To improve the organisation of his army, Rákóczi issued some military patents and instructions. Most important were the Regulamentum universale and the enclosed Edictum universale. These documents had been accepted by the estates present at the meeting of Onód but unfortunately remained indications for the instruction of commanders.
During the winter of 1705 to 1706, 4 cavalry regiment and 6 infantry regiments were raised among the regular troops by Simon Forgách. Afterwards, regular cavalry reached a total of 6 regiments notwithstanding and Rákóczi's Lifeguard which included the Székler Lancers Regiment.
The cavalry, hussars and – later on – dragoons (there was no heavy cavalry regiment) built the bulk of the rebel army. A typical rebel army would consist of 66% cavalry and 33% infantry. In 1706, the rebel army counted 52 cavalry and 31 infantry regiments. Looking at total figures, the ratio was not so high because cavalry regiments counted less men. In fact, the ratio of cavalry over infantry was more 57:43.
In October 1707, the rebel army was down to a total of 44 cavalry and 29 infantry regiments. From 1708, 4,000 horsemen were paid with French subsidies. In 1709, a Hajduk regiment of horse was raised in Rákóczi's homeland. The army then consist of 31 infantry and 52 horse regiments, for a total of 40,000 to 60,000 men, but only half of them were trained and adequately equipped. Only 30-50 % of cavalry had carabines, 10% had not even a sabre. Parts of the infantry used archaic rifles from the 17th century.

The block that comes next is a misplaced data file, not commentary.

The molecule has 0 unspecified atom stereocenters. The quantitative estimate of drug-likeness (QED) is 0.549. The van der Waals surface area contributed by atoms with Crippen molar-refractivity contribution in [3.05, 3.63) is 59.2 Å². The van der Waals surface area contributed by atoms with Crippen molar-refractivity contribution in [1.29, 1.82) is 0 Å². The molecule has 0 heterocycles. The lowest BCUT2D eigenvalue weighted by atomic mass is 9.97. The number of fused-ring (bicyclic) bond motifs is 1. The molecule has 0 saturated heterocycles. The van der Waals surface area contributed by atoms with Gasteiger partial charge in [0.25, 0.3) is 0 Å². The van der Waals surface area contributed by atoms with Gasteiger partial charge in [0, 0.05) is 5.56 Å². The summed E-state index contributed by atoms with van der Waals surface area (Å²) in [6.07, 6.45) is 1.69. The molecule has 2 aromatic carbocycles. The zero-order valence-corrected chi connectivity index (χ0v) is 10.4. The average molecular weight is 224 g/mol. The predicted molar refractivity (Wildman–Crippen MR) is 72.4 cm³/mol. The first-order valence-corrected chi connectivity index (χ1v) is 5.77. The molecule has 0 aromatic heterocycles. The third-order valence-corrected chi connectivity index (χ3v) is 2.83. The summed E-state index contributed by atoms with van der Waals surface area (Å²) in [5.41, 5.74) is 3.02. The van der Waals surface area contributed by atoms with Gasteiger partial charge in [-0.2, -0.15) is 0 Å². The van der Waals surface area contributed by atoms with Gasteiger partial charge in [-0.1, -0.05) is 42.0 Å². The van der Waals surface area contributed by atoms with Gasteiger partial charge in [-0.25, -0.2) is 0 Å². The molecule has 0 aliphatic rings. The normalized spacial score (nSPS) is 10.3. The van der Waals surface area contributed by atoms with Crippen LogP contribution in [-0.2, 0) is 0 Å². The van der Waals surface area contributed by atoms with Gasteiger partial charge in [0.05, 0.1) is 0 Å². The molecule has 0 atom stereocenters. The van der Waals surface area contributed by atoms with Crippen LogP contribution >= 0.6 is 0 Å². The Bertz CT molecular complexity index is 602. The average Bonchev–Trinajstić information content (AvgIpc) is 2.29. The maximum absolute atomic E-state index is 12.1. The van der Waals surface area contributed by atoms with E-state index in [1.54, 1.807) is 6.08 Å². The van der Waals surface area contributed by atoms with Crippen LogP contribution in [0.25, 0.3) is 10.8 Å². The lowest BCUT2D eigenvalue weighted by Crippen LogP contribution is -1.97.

Colonels of the regular cavalry regiments were Paul Gyürky, Paul Bokros, Franz Deák, Johann Györy Nagy, Stephan Balogh, Paul Szalay, Georg Nikházy, Alexander Luszénszky, Georg Ordódy; for their part, the colonels of the irregular cavalry were, among others, Siegmund Bessényi, Michael Nyúzó, Franz Somogy and Ladislaus Szemere.
The main weakness of the rebel army was its lack of training and discipline. Battle usually started with a charge of the cavalry. If Imperial troops withstood this first attack, the rebel cavalry retired. The rebel infantry was not able to withstand an attack of the Imperial heavy cavalry and – without support of its own cavalry – mostly fled in panic. Therefore, Imperial forces won most “regular” battles even when the rebels enjoyed numerical superiority.
Due to the lack of heavy artillery and insufficient experience in siege warfare, surprise or betrayal were the only ways for Rákóczi to make himself master of a fortress. Therefore, Rákóczi's commanders preferred quick raids into Imperial territory, surprise attacks and ambushes. This system of fighting better suited the habits of the rebels.
Dangl, V. and V. Segeš: Vojenské dejiny Slovenska, vol. II., Bratislava/SK, 1995
Ságvári, G. and G. Somogyi: Das Buch der Husaren, Budapest 1999
Harald Skala for the initial version of this article